Furey government should reduce spending to spur economic recovery in province
When provincial Finance Minister Siobhán Coady tabled Newfoundland and Labrador’s 2020/21 budget two weeks ago, she painted a picture of a province in fiscal peril. The Furey government projects a budget deficit of $1.84 billion. While all provinces are struggling with the effects of the COVID-19 recession, Newfoundland and Labrador has the second-largest deficit relative to the size of its economy.
Clearly, this budget was developed under challenging circumstances. COVID and the collapse in oil prices have hurt government revenues. However, the Furey government controls spending, and this will be key in the recovery. This year’s budget deficit (where the government will spend more money than it receives in revenue) will be the province’s eighth in 10 years.
Indeed, spending is projected to increase by $542 million, although according to the government, much of that increase is pandemic-related. Going forward, the government can’t simply hold the line on spending if it wants to repair the province’s fiscal situation.
For example, consider interest on the government’s debt. Although there was only a marginal increase in the dollar value of debt interest charges between 2019/20 and 2020/21, they now consume a greater share of provincial revenues—15.1 per cent, up from 10.9 per cent last year. And this situation will likely get worse in the coming years because the province currently enjoys historically low interest rates and assistance from the Bank of Canada. If revenues remain constrained and debt levels continue to spike, the amount the province pays to service its debt will increase. And of course, any increase to interest rates would put even more pressure on provincial finances.
While much of the Furey government’s rhetoric has focused on financial assistance from Ottawa, the fiscal woes will continue until the province brings its own finances under control. Newfoundland and Labrador’s net debt-to-GDP ratio, a measure of debt relative to the size of the economy, has more than doubled in less than a decade due to persistent deficits. Further, research has shown that government occupies nearly half of the province’s economy and the province has the largest share of government workers in the country. All of these factors underscore the need for reductions in the size of government.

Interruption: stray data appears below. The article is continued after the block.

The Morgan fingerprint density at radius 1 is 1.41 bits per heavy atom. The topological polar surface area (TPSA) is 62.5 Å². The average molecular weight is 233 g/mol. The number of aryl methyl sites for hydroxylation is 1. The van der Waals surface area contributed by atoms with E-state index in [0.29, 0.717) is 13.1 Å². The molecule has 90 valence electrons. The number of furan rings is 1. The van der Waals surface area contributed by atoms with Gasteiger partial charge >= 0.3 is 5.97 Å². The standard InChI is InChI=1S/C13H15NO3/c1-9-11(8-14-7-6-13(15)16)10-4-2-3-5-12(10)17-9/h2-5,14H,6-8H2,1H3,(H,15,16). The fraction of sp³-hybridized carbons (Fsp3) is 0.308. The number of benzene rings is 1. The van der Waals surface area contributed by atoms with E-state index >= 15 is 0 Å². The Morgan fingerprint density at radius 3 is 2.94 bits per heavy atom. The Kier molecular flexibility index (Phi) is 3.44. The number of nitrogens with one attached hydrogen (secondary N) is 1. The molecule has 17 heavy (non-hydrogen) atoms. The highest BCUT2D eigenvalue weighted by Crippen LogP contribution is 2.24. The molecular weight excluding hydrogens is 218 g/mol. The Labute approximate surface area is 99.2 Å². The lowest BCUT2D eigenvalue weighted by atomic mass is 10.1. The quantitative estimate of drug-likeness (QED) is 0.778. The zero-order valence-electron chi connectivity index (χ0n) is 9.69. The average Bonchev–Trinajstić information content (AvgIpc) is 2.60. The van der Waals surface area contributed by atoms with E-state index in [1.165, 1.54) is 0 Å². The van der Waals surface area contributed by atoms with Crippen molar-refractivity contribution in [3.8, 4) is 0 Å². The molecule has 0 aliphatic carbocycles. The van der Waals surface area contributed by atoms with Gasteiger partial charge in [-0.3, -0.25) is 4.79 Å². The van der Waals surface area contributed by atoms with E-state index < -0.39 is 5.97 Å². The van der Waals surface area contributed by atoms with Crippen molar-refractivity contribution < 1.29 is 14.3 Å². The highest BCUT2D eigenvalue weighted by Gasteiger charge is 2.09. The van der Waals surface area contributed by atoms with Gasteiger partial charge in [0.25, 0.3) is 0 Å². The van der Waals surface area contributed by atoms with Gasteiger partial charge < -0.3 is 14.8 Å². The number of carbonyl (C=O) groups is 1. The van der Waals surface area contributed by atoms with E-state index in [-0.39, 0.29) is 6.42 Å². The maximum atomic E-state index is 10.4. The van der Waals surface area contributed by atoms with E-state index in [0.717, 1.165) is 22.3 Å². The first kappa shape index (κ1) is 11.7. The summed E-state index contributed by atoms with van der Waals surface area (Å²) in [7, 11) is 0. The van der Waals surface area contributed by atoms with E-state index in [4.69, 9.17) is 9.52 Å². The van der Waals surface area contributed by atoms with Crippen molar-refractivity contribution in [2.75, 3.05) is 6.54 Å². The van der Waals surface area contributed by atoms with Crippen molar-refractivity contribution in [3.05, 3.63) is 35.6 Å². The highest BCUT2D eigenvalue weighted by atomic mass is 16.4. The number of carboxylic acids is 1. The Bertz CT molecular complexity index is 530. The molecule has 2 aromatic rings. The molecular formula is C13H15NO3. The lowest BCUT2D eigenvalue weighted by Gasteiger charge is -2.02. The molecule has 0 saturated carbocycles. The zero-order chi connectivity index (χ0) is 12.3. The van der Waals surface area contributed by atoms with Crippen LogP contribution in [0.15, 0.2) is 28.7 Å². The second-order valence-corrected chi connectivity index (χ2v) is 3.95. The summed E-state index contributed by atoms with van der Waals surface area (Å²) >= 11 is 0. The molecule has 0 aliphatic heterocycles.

Policymakers in St. John's can learn from other jurisdictions. Late Harvard economist Alberto Alesina examined large fiscal changes (i.e. efforts to reduce large deficits and other measures to recover from recessions) in OECD countries and found that decreasing spending is an important part of reducing the deficit and has less adverse effects on the economy than tax increases.
Closer to home, Canada’s federal government and many other provincial governments faced similar situations in the 1990s. Large deficits, rising debt, and high interest costs wreaked havoc on government budgets. By and large, the federal government and provinces such as Saskatchewan successfully recovered by containing and reducing spending, balancing the budget and establishing a competitive tax mix.
Provinces across Canada have increased government spending in response to COVID-19 and the associated recession. Some of this spending has been necessary to contain the virus and stabilize incomes in a fragile economy. However, maintaining a large government footprint over the long-term can have negative effects including stunting badly-needed economic growth. While the 2020/21 budget effectively held the line on non-pandemic spending, if the Furey government wants a successful economic recovery in Newfoundland and Labrador, it should reduce the size of government and rein in spending.
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